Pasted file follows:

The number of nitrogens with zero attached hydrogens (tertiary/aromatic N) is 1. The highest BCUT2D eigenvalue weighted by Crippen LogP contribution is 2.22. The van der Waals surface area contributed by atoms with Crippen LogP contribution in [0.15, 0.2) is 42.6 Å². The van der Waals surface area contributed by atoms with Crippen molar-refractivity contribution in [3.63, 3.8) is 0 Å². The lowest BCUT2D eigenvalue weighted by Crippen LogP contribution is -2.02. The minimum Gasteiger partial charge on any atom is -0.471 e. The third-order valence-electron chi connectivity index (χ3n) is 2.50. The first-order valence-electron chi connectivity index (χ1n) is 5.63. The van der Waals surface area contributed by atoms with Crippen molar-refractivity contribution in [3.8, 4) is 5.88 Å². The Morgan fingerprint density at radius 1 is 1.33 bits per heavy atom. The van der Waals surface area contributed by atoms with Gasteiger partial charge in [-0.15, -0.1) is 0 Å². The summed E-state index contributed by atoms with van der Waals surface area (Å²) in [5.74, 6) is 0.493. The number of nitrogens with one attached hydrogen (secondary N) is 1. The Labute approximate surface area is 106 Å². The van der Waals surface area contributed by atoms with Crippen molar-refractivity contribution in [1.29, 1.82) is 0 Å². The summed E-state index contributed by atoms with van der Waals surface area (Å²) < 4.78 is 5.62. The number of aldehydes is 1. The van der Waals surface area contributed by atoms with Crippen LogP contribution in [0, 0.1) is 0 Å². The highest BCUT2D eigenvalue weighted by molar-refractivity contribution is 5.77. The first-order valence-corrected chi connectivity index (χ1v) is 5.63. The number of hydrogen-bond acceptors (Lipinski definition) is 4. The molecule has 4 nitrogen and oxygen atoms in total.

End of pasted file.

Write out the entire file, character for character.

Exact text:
The number of nitrogens with zero attached hydrogens (tertiary/aromatic N) is 1. The highest BCUT2D eigenvalue weighted by Crippen LogP contribution is 2.22. The van der Waals surface area contributed by atoms with Crippen LogP contribution in [0.15, 0.2) is 42.6 Å². The van der Waals surface area contributed by atoms with Crippen molar-refractivity contribution in [3.63, 3.8) is 0 Å². The lowest BCUT2D eigenvalue weighted by Crippen LogP contribution is -2.02. The minimum Gasteiger partial charge on any atom is -0.471 e. The third-order valence-electron chi connectivity index (χ3n) is 2.50. The first-order valence-electron chi connectivity index (χ1n) is 5.63. The van der Waals surface area contributed by atoms with Crippen molar-refractivity contribution in [3.8, 4) is 5.88 Å². The Morgan fingerprint density at radius 1 is 1.33 bits per heavy atom. The van der Waals surface area contributed by atoms with Gasteiger partial charge in [-0.15, -0.1) is 0 Å². The summed E-state index contributed by atoms with van der Waals surface area (Å²) in [5.74, 6) is 0.493. The number of nitrogens with one attached hydrogen (secondary N) is 1. The Labute approximate surface area is 106 Å². The van der Waals surface area contributed by atoms with Crippen molar-refractivity contribution in [1.29, 1.82) is 0 Å². The summed E-state index contributed by atoms with van der Waals surface area (Å²) < 4.78 is 5.62. The number of aldehydes is 1. The van der Waals surface area contributed by atoms with Crippen LogP contribution in [0, 0.1) is 0 Å². The highest BCUT2D eigenvalue weighted by molar-refractivity contribution is 5.77. The first-order valence-corrected chi connectivity index (χ1v) is 5.63. The number of hydrogen-bond acceptors (Lipinski definition) is 4. The molecule has 4 nitrogen and oxygen atoms in total.